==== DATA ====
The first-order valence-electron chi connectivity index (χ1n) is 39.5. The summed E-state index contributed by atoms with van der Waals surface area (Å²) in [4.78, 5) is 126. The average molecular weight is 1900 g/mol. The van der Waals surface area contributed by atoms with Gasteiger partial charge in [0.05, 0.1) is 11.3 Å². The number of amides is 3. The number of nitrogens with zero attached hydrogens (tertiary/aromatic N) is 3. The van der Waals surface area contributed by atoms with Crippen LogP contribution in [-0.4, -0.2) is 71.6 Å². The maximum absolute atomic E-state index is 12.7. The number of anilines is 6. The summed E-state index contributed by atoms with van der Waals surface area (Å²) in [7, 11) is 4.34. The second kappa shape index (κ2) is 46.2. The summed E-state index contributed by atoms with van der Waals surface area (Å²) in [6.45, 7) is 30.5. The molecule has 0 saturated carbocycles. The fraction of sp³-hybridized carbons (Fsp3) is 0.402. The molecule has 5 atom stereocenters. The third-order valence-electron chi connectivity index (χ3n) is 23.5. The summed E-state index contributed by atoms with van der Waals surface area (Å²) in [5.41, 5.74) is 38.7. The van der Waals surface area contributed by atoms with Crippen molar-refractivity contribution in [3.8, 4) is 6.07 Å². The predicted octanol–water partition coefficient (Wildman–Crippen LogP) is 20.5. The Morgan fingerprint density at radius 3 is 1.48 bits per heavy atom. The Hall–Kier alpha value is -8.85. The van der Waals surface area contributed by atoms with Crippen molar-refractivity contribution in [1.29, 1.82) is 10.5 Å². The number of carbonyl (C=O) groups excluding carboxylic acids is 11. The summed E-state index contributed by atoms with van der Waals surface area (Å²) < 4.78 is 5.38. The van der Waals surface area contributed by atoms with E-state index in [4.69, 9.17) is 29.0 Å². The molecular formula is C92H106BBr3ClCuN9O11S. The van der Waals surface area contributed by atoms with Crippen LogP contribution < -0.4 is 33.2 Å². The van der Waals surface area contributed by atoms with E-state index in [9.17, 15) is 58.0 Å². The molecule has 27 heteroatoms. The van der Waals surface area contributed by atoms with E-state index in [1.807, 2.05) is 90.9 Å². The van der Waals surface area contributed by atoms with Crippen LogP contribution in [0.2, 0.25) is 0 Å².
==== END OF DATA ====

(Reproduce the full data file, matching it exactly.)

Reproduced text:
The first-order valence-electron chi connectivity index (χ1n) is 39.5. The summed E-state index contributed by atoms with van der Waals surface area (Å²) in [4.78, 5) is 126. The average molecular weight is 1900 g/mol. The van der Waals surface area contributed by atoms with Gasteiger partial charge in [0.05, 0.1) is 11.3 Å². The number of amides is 3. The number of nitrogens with zero attached hydrogens (tertiary/aromatic N) is 3. The van der Waals surface area contributed by atoms with Crippen LogP contribution in [-0.4, -0.2) is 71.6 Å². The maximum absolute atomic E-state index is 12.7. The number of anilines is 6. The summed E-state index contributed by atoms with van der Waals surface area (Å²) in [7, 11) is 4.34. The second kappa shape index (κ2) is 46.2. The summed E-state index contributed by atoms with van der Waals surface area (Å²) in [6.45, 7) is 30.5. The molecule has 0 saturated carbocycles. The fraction of sp³-hybridized carbons (Fsp3) is 0.402. The molecule has 5 atom stereocenters. The third-order valence-electron chi connectivity index (χ3n) is 23.5. The summed E-state index contributed by atoms with van der Waals surface area (Å²) in [5.41, 5.74) is 38.7. The van der Waals surface area contributed by atoms with Crippen molar-refractivity contribution in [3.8, 4) is 6.07 Å². The predicted octanol–water partition coefficient (Wildman–Crippen LogP) is 20.5. The Morgan fingerprint density at radius 3 is 1.48 bits per heavy atom. The Hall–Kier alpha value is -8.85. The van der Waals surface area contributed by atoms with Crippen molar-refractivity contribution in [1.29, 1.82) is 10.5 Å². The number of carbonyl (C=O) groups excluding carboxylic acids is 11. The summed E-state index contributed by atoms with van der Waals surface area (Å²) < 4.78 is 5.38. The van der Waals surface area contributed by atoms with E-state index in [4.69, 9.17) is 29.0 Å². The molecular formula is C92H106BBr3ClCuN9O11S. The van der Waals surface area contributed by atoms with Crippen LogP contribution < -0.4 is 33.2 Å². The van der Waals surface area contributed by atoms with E-state index in [9.17, 15) is 58.0 Å². The molecule has 27 heteroatoms. The van der Waals surface area contributed by atoms with E-state index in [1.807, 2.05) is 90.9 Å². The van der Waals surface area contributed by atoms with Crippen LogP contribution in [0.2, 0.25) is 0 Å².